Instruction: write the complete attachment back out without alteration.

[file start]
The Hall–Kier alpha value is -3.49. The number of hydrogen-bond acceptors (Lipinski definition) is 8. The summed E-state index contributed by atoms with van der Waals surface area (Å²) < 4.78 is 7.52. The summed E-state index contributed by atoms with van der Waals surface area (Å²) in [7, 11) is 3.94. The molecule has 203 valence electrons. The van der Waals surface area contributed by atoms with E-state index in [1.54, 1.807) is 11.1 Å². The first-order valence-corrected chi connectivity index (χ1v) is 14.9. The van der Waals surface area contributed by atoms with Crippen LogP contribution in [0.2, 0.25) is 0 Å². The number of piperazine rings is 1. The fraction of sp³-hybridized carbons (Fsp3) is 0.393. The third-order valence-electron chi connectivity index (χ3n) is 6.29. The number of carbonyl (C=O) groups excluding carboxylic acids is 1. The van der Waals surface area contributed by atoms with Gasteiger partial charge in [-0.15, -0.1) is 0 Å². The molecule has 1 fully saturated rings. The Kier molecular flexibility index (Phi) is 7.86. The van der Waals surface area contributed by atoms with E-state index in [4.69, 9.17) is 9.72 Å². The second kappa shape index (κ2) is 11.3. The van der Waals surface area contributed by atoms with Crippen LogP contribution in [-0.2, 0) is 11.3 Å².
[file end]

The Hall–Kier alpha value is -3.49. The number of hydrogen-bond acceptors (Lipinski definition) is 8. The summed E-state index contributed by atoms with van der Waals surface area (Å²) < 4.78 is 7.52. The summed E-state index contributed by atoms with van der Waals surface area (Å²) in [7, 11) is 3.94. The molecule has 203 valence electrons. The van der Waals surface area contributed by atoms with E-state index in [1.54, 1.807) is 11.1 Å². The first-order valence-corrected chi connectivity index (χ1v) is 14.9. The van der Waals surface area contributed by atoms with Crippen LogP contribution in [0.2, 0.25) is 0 Å². The number of piperazine rings is 1. The fraction of sp³-hybridized carbons (Fsp3) is 0.393. The third-order valence-electron chi connectivity index (χ3n) is 6.29. The number of carbonyl (C=O) groups excluding carboxylic acids is 1. The van der Waals surface area contributed by atoms with Gasteiger partial charge in [-0.15, -0.1) is 0 Å². The molecule has 1 fully saturated rings. The Kier molecular flexibility index (Phi) is 7.86. The van der Waals surface area contributed by atoms with E-state index in [4.69, 9.17) is 9.72 Å². The second kappa shape index (κ2) is 11.3. The van der Waals surface area contributed by atoms with Crippen LogP contribution in [-0.2, 0) is 11.3 Å².